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  gauge-invariant 6-quark order parameter

+ 2 like - 0 dislike
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In this Review paper in p.1462, bottom left: Rev.Mod.Phys.80:1455-1515,2008 -- Color superconductivity in dense quark matter

It says that "There is an associated gauge-invariant 6-quark order parameter with the flavor and color structure of two Lambda baryons, $$ \langle\Lambda\Lambda\rangle $$ where this order parameter distinguishes the color flavor locking (CFL) phase from the quark gluon plsma QGP.

I suppose that it means the 6 quark condensate is $$ \bigl\langle(\epsilon^{abc}\epsilon_{ijk}\psi^a_i\psi^b_j\psi^c_k) (\epsilon^{a'b'c'}\epsilon_{i'j'k'}\psi'^a_i\psi'^b_j\psi'^c_k)\bigr\rangle, $$

  1. but how does this distinguish CFL from QGP?

  2. Is this operator precise? And is this gauge invariant under SU(3)???

  3. It is a Lorentz scalar or pseudo scalar?

It seems that the claim is not clear.

This post imported from StackExchange Physics at 2020-11-05 13:26 (UTC), posted by SE-user annie marie heart
asked Dec 25, 2017 in Theoretical Physics by annie marie heart (1,205 points) [ no revision ]
It looks gauge invariant, because $\epsilon$ tensor is SU(3) invariant. About the Lorentz structure, there is a problem with your expression. You have $6$ $\psi$ fields and no $\bar \psi$. Therefore I think this correlation function vanishes. Perhaps you meant something like $\bar \psi^3 \psi^3$. In this case you still need to specify what you do with bispinor indices of $\psi$ and $\bar \psi$.

This post imported from StackExchange Physics at 2020-11-05 13:26 (UTC), posted by SE-user Blazej
can we show ϵ tensor is SU(3) singlet?

This post imported from StackExchange Physics at 2020-11-05 13:26 (UTC), posted by SE-user annie marie heart
Yes, the $\epsilon$ tensor is how one constructs a singlet out of fundamentals. Georgi's group theory book might be a useful place to check this out if it isn't familiar.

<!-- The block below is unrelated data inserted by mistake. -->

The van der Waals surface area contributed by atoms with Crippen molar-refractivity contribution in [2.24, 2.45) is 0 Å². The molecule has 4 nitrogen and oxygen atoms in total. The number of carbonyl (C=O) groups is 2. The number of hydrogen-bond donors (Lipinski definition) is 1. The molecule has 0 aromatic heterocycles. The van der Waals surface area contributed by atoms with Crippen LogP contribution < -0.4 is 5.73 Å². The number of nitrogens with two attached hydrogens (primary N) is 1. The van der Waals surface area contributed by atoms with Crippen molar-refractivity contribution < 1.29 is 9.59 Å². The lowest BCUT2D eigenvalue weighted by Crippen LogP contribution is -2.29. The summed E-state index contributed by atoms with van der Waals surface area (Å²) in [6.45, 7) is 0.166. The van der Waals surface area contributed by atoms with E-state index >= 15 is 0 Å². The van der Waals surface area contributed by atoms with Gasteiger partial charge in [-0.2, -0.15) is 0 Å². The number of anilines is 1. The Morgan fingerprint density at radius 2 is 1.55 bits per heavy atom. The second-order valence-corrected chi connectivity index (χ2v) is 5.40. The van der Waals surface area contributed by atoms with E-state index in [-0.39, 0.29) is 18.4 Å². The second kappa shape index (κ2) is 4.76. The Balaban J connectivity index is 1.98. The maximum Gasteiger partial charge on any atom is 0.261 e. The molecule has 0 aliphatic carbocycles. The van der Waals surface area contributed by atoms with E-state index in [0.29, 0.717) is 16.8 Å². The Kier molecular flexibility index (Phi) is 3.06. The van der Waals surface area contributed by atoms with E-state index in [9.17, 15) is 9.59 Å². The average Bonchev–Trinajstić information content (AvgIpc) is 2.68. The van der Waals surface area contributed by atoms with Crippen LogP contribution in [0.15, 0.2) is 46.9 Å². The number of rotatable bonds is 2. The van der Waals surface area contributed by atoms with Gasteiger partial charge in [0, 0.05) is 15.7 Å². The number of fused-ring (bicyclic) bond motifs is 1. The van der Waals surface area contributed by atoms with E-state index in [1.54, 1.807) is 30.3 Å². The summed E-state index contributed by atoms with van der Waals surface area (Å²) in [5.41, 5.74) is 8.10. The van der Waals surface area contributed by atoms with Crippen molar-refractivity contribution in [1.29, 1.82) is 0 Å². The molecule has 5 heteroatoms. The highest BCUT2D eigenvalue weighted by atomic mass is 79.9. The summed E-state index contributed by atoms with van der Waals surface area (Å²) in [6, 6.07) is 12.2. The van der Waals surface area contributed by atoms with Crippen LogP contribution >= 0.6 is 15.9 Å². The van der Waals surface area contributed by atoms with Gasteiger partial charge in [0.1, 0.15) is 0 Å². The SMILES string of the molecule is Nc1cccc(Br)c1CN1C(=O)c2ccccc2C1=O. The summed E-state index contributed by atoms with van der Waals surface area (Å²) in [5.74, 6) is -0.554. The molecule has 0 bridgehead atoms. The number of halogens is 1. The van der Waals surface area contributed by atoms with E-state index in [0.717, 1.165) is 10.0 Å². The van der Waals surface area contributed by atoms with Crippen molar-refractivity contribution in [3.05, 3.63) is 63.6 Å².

This post imported from StackExchange Physics at 2020-11-05 13:26 (UTC), posted by SE-user David Schaich

1 Answer

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  1. It breaks $U(1)_B$, and therefore distinguished QGP from CFL.

  2. Yes, this is a gauge invariant operator.

  3. This is a Lorentz scalar if the spinors are contracted appropriately, for example $$ \phi \sim \epsilon_{\alpha\alpha'}\epsilon_{\beta\gamma}\epsilon_{\beta'\gamma'} (\psi_\alpha\psi_\beta\psi_\gamma)(\psi_{\alpha'}\psi_{\beta'}\psi_{\gamma'}) $$ In 4-component notation this can be written in terms of a (positive parity) baryon current $$ \phi \sim \Psi C\gamma_5 \Psi, \qquad\Psi_\alpha = \psi_\alpha (\psi C\gamma_5\psi) $$

This post imported from StackExchange Physics at 2020-11-05 13:26 (UTC), posted by SE-user Thomas
answered Dec 25, 2017 by tmchaefer (310 points) [ no revision ]
Most voted comments show all comments
@ Thomas, I am also curious about the L and R handness indices and properties of parity here. Thanks a lot.

This post imported from StackExchange Physics at 2020-11-05 13:26 (UTC), posted by SE-user annie marie heart
@ Thomas : In particular, I thought we are considering the Dirac spinor, how does $$\epsilon_{\alpha\alpha'} (\psi_\alpha )(\psi_{\alpha'})$$, $$Ψα=ϵ_{βγ}ψ_αψ_βψ_γ$$ represent which part of Dirac spinor? Or should the baryon composed by three of 2-component Weyl spinor $(\psi_\alpha )$ instead of 4-component Dirac spinor? Thanks!

This post imported from StackExchange Physics at 2020-11-05 13:26 (UTC), posted by SE-user annie marie heart
@ Thomas, also how is the parity $P$ property of the condensate? (under $L \to R$?) Are there choices?

This post imported from StackExchange Physics at 2020-11-05 13:26 (UTC), posted by SE-user annie marie heart
@annie heart Added a postscript

This post imported from StackExchange Physics at 2020-11-05 13:26 (UTC), posted by SE-user Thomas
can it be negative parity, too? accepted, but please clarufy.

This post imported from StackExchange Physics at 2020-11-05 13:26 (UTC), posted by SE-user annie marie heart
Most recent comments show all comments
@ Thomas, one more clarification, in this $ \epsilon_{\alpha\alpha'}\epsilon_{\beta\gamma}\epsilon_{\beta'\gamma'} (\psi_\alpha\psi_\beta\psi_\gamma)(\psi_{\alpha'}\psi_{\beta'}\psi_{\gamma'}) $, must I have $(\psi_\alpha\psi_\beta\psi_\gamma)$ as the 1st baryon and $(\psi_{\alpha'}\psi_{\beta'}\psi_{\gamma'})$ as the 2nd baryon?

This post imported from StackExchange Physics at 2020-11-05 13:26 (UTC), posted by SE-user annie marie heart
Can I have instead $$ \epsilon_{\alpha\alpha'}\epsilon_{\beta \beta'}\epsilon_{\gamma\gamma'} (\psi_\alpha\psi_\beta\psi_\gamma)(\psi_{\alpha'}\psi_{\beta'}\psi_{\gamma'}) $$ while the color/flavor indices are given as above? (p.s. am going to accept you as the answer after this)

This post imported from StackExchange Physics at 2020-11-05 13:26 (UTC), posted by SE-user annie marie heart

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